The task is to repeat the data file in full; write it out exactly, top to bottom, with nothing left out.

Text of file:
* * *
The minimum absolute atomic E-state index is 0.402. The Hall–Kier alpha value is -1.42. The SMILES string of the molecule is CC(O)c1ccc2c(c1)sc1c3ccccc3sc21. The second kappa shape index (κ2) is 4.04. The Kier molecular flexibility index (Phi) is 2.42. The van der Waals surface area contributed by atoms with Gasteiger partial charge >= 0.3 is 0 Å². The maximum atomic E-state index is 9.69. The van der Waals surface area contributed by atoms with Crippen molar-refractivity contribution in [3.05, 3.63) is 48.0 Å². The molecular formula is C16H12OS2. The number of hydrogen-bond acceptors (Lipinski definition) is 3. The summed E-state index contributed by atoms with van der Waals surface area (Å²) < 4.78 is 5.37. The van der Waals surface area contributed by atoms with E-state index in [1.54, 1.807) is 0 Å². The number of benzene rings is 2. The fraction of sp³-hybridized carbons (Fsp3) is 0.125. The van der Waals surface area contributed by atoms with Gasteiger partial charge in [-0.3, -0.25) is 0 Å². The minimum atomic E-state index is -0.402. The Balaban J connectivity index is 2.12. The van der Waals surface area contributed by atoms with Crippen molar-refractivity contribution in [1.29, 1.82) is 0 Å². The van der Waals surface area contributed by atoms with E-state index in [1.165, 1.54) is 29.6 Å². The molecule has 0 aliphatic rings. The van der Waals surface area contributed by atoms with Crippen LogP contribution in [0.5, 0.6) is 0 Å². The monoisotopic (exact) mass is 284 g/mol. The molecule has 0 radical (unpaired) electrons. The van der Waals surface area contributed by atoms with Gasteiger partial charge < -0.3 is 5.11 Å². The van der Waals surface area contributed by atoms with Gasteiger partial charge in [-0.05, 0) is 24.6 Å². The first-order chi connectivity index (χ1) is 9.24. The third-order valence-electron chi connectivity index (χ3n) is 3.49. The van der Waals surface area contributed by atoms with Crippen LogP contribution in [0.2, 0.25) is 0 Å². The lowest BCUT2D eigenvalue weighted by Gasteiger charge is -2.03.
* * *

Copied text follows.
The minimum absolute atomic E-state index is 0.402. The Hall–Kier alpha value is -1.42. The SMILES string of the molecule is CC(O)c1ccc2c(c1)sc1c3ccccc3sc21. The second kappa shape index (κ2) is 4.04. The Kier molecular flexibility index (Phi) is 2.42. The van der Waals surface area contributed by atoms with Gasteiger partial charge >= 0.3 is 0 Å². The maximum atomic E-state index is 9.69. The van der Waals surface area contributed by atoms with Crippen molar-refractivity contribution in [3.05, 3.63) is 48.0 Å². The molecular formula is C16H12OS2. The number of hydrogen-bond acceptors (Lipinski definition) is 3. The summed E-state index contributed by atoms with van der Waals surface area (Å²) < 4.78 is 5.37. The van der Waals surface area contributed by atoms with E-state index in [1.54, 1.807) is 0 Å². The number of benzene rings is 2. The fraction of sp³-hybridized carbons (Fsp3) is 0.125. The van der Waals surface area contributed by atoms with Gasteiger partial charge in [-0.3, -0.25) is 0 Å². The minimum atomic E-state index is -0.402. The Balaban J connectivity index is 2.12. The van der Waals surface area contributed by atoms with Crippen molar-refractivity contribution in [1.29, 1.82) is 0 Å². The van der Waals surface area contributed by atoms with E-state index in [1.165, 1.54) is 29.6 Å². The molecule has 0 aliphatic rings. The van der Waals surface area contributed by atoms with Crippen LogP contribution in [0.5, 0.6) is 0 Å². The monoisotopic (exact) mass is 284 g/mol. The molecule has 0 radical (unpaired) electrons. The van der Waals surface area contributed by atoms with Gasteiger partial charge < -0.3 is 5.11 Å². The van der Waals surface area contributed by atoms with Gasteiger partial charge in [-0.05, 0) is 24.6 Å². The first-order chi connectivity index (χ1) is 9.24. The third-order valence-electron chi connectivity index (χ3n) is 3.49. The van der Waals surface area contributed by atoms with Crippen LogP contribution in [0.2, 0.25) is 0 Å². The lowest BCUT2D eigenvalue weighted by Gasteiger charge is -2.03.